Grand Canyon Rafting Season Kicks Off
Spring is here and, with it, Colorado River rafting season in the Grand Canyon. Learn how to go white water rafting, and ensure you'll be able to take your trip of a lifetime this season, by booking with an experienced commercial outfitter like Grand Canyon Whitewater.
Wildflowers and water might not be the first things that come to mind when one pictures the high, barren Colorado Plateau, but the silt-laden river that grinds a channel through the northern Arizona desert holds some of the world’s most alluring white-water rapids and scenery.
Thrill seekers might wait years, or a lifetime, for the opportunity to run the rapids of Grand Canyon on a privately organized trip. Grand Canyon National Park Service strictly limits the number of private launches each year, and draws a lucky few boaters in a lottery system, according to the park’s website.
Not so if you opt to go on a commercial trip and let the folks who make white water their business guide you through the canyon on one of their motorized or oar-powered boats.
Although the park service limits the number of rafters commercial outfitters can carry, and restricts passengers to one river trip per year, many companies still have seats available on 2012 trips.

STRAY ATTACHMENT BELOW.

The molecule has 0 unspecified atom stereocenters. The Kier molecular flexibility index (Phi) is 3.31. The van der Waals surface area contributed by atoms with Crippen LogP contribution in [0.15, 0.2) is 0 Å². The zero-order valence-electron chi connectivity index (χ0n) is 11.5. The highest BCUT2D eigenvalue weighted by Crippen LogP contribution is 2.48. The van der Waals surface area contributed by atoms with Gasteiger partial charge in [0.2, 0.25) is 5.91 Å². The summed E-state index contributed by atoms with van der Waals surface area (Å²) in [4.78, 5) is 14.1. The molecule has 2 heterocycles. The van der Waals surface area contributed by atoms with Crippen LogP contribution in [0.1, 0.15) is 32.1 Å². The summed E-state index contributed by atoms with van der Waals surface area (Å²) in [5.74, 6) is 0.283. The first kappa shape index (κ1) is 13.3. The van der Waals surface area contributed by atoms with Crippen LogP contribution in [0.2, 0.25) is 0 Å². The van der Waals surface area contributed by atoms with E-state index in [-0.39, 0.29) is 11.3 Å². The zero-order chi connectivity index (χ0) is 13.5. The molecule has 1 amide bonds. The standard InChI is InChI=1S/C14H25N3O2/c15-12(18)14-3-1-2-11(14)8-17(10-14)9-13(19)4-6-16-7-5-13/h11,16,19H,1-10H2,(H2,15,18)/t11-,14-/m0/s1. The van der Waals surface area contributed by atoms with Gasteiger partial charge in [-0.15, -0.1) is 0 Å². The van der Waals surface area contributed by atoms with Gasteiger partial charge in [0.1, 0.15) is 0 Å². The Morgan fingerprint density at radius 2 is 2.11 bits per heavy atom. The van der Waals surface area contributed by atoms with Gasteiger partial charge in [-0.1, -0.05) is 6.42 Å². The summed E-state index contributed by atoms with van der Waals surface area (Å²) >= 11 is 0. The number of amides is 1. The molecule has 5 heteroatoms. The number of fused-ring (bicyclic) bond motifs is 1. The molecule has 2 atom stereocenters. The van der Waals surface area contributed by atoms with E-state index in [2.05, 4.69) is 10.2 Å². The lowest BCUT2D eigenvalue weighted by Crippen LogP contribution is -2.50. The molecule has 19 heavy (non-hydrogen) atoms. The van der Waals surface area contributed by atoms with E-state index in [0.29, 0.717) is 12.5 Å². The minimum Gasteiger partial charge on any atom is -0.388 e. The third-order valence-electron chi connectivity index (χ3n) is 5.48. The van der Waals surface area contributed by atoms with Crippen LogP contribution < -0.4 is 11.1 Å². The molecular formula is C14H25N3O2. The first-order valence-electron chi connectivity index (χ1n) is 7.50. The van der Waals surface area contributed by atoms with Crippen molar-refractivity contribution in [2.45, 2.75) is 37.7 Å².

River trip guests can reserve a spot up to 1 year in advance or within as little as a few weeks of the launch date, said Lindsay Winter, the marketing director for Grand Canyon Whitewater.
“A lot of people think you have to book a trip years in advance, but that’s just not the case,” Winter said. “We can sometimes get people on one of our Grand Canyon raft tours with just a few weeks’ notice, especially if they are flexible on the dates and amount of time they can spend in the canyon.”
Grand Canyon Whitewater is one of 16 commercial outfitters authorized by the park service to run Colorado River raft trips through Grand Canyon.
Its rafting schedule, like those of all the outfitters, is dictated by the park. The 2012 season kicks off in early April and runs through October. Now is the best time to book a trip for this summer, Winter said.
Grand Canyon Whitewater offers tours of The Big Ditch that range in length from 4 days to 2 weeks and in cost from about $1,100 to about $3,400. Some of those getaways include round-trip transportation to and from the canyon.
The company is offering discounts on a handful of early season May trips, the marketing director added.
Grand Canyon Whitewater is a fully equipped outfitter. It provides all camping gear (tents, sleeping bags and pads or cots), rafting necessities (life jackets, dry bags and river safety orientation), and three meals a day plus all the snacks and beverages (excluding alcohol – you bring your own and the guides will stow it for you) a person could want.
“You just sit back, try to absorb as much of this incredible place as you can, and let our guides take care of you,” Winter said. “This truly is a trip of a lifetime, and it’s not just for experienced boaters and campers. We try to make Grand Canyon rafting accessible for everyone.”
For more information on Colorado River rafting through the Grand Canyon, call Grand Canyon Whitewater at 800-343-3121 or visit its website at grandcanyonwhitewater.com.